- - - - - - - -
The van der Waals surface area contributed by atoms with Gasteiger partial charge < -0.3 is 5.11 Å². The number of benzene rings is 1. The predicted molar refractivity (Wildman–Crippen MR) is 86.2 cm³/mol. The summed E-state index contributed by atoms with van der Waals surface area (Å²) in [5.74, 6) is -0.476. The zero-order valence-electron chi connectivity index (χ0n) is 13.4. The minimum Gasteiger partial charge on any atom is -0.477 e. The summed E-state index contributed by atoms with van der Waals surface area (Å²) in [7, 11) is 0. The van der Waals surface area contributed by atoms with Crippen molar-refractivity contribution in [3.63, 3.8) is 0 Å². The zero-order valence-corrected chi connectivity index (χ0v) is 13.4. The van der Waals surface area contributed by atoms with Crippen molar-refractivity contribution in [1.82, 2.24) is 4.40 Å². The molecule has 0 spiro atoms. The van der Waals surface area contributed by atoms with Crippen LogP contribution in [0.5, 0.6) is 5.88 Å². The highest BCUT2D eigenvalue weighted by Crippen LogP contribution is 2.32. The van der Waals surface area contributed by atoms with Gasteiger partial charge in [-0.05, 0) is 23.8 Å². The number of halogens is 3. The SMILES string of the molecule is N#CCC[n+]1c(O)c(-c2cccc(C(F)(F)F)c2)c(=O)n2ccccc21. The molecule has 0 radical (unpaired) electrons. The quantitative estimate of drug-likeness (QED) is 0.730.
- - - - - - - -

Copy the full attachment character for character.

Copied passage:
The van der Waals surface area contributed by atoms with Gasteiger partial charge < -0.3 is 5.11 Å². The number of benzene rings is 1. The predicted molar refractivity (Wildman–Crippen MR) is 86.2 cm³/mol. The summed E-state index contributed by atoms with van der Waals surface area (Å²) in [5.74, 6) is -0.476. The zero-order valence-electron chi connectivity index (χ0n) is 13.4. The minimum Gasteiger partial charge on any atom is -0.477 e. The summed E-state index contributed by atoms with van der Waals surface area (Å²) in [7, 11) is 0. The van der Waals surface area contributed by atoms with Crippen molar-refractivity contribution in [3.63, 3.8) is 0 Å². The zero-order valence-corrected chi connectivity index (χ0v) is 13.4. The van der Waals surface area contributed by atoms with Crippen molar-refractivity contribution in [1.82, 2.24) is 4.40 Å². The molecule has 0 spiro atoms. The van der Waals surface area contributed by atoms with Crippen LogP contribution in [0.5, 0.6) is 5.88 Å². The highest BCUT2D eigenvalue weighted by Crippen LogP contribution is 2.32. The van der Waals surface area contributed by atoms with Gasteiger partial charge in [-0.05, 0) is 23.8 Å². The number of halogens is 3. The SMILES string of the molecule is N#CCC[n+]1c(O)c(-c2cccc(C(F)(F)F)c2)c(=O)n2ccccc21. The molecule has 0 radical (unpaired) electrons. The quantitative estimate of drug-likeness (QED) is 0.730.